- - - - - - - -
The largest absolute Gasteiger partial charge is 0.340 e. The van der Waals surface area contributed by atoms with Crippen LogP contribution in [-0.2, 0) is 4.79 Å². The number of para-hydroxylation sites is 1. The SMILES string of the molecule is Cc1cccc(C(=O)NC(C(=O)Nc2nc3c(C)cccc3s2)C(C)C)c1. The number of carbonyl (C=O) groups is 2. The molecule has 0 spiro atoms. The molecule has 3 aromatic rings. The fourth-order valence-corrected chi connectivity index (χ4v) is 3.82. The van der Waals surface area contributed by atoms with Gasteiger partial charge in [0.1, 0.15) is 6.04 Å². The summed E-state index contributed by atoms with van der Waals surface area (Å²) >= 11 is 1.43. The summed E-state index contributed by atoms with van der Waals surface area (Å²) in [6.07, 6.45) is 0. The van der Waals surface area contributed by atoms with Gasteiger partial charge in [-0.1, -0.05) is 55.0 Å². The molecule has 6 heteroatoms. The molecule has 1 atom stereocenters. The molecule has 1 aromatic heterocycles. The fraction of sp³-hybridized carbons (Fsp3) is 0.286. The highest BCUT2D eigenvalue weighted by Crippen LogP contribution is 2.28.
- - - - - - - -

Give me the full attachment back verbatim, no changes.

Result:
The largest absolute Gasteiger partial charge is 0.340 e. The van der Waals surface area contributed by atoms with Crippen LogP contribution in [-0.2, 0) is 4.79 Å². The number of para-hydroxylation sites is 1. The SMILES string of the molecule is Cc1cccc(C(=O)NC(C(=O)Nc2nc3c(C)cccc3s2)C(C)C)c1. The number of carbonyl (C=O) groups is 2. The molecule has 0 spiro atoms. The molecule has 3 aromatic rings. The fourth-order valence-corrected chi connectivity index (χ4v) is 3.82. The van der Waals surface area contributed by atoms with Gasteiger partial charge in [0.1, 0.15) is 6.04 Å². The summed E-state index contributed by atoms with van der Waals surface area (Å²) >= 11 is 1.43. The summed E-state index contributed by atoms with van der Waals surface area (Å²) in [6.07, 6.45) is 0. The van der Waals surface area contributed by atoms with Gasteiger partial charge in [-0.1, -0.05) is 55.0 Å². The molecule has 6 heteroatoms. The molecule has 1 atom stereocenters. The molecule has 1 aromatic heterocycles. The fraction of sp³-hybridized carbons (Fsp3) is 0.286. The highest BCUT2D eigenvalue weighted by Crippen LogP contribution is 2.28.